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Small and independent craft brewers in the United States have performed well so far in 2010, according to the Brewers Association (BA). The organization said dollar sales were up 12 percent in the first half of 2010, vs. 9 percent growth in the year-ago period, while volume of craft brewed beer sold increased 9 percent for the first six months in 2010, compared with 5 percent growth in the first half of 2009.
Additionally, the estimated barrels sold by craft brewers for the first half of the year was 4.6 million, vs. 4.2 million barrels sold in the first half of 2009.
“While craft brewer sales volume climbed 9 percent in the first half of 2010, overall U.S. beer industry volume sales are down 2.7 percent so far,” noted Paul Gatza, director of the Boulder, Colo.-based not-for-profit trade and education association representing the majority of U.S. brewing companies. “There is a movement by beer lovers to the innovative and flavorful beers created by America’s small and independent craft brewers. More people are starting to think of craft-brewed beer first when they buy in restaurants, bars and stores.”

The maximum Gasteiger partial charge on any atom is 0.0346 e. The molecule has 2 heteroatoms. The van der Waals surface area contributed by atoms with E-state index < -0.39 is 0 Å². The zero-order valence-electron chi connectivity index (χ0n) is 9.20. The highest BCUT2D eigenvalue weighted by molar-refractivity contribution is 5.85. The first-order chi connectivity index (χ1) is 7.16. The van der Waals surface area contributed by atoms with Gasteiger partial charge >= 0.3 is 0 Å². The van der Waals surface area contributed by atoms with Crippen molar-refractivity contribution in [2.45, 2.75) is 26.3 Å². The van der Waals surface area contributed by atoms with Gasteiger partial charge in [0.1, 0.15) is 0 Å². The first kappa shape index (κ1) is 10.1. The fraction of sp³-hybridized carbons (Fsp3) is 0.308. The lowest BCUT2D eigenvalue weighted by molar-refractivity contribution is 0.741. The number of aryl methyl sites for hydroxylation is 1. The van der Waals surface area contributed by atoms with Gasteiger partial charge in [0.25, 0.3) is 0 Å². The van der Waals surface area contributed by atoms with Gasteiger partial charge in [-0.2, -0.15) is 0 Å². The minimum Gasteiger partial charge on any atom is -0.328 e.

There are currently 1,625 breweries in the United States, a rise of 100 since July 2009, and the highest number in a century, the association said, explaining that in 1910, consolidation and a moral and political climate that eventually led to Prohibition had lowered the number to 1,498.
“Entrepreneurs across the land are creating jobs by opening new microbreweries and brewpubs, and we are also seeing many homebrewing hobbyists going pro by starting what have been referred to as nanobreweries,” continued Gatza. “Super-tiny microbreweries or brew pubs, that make beer for a very localized network of taverns and stores, are starting to become a trend, primarily in the states that allow self-distribution as a means of getting beer to market.”
Craft breweries employ an estimated 10,000 workers. The BA’s definition of a small brewery is one whose annual production of beer is fewer than 2 million barrels.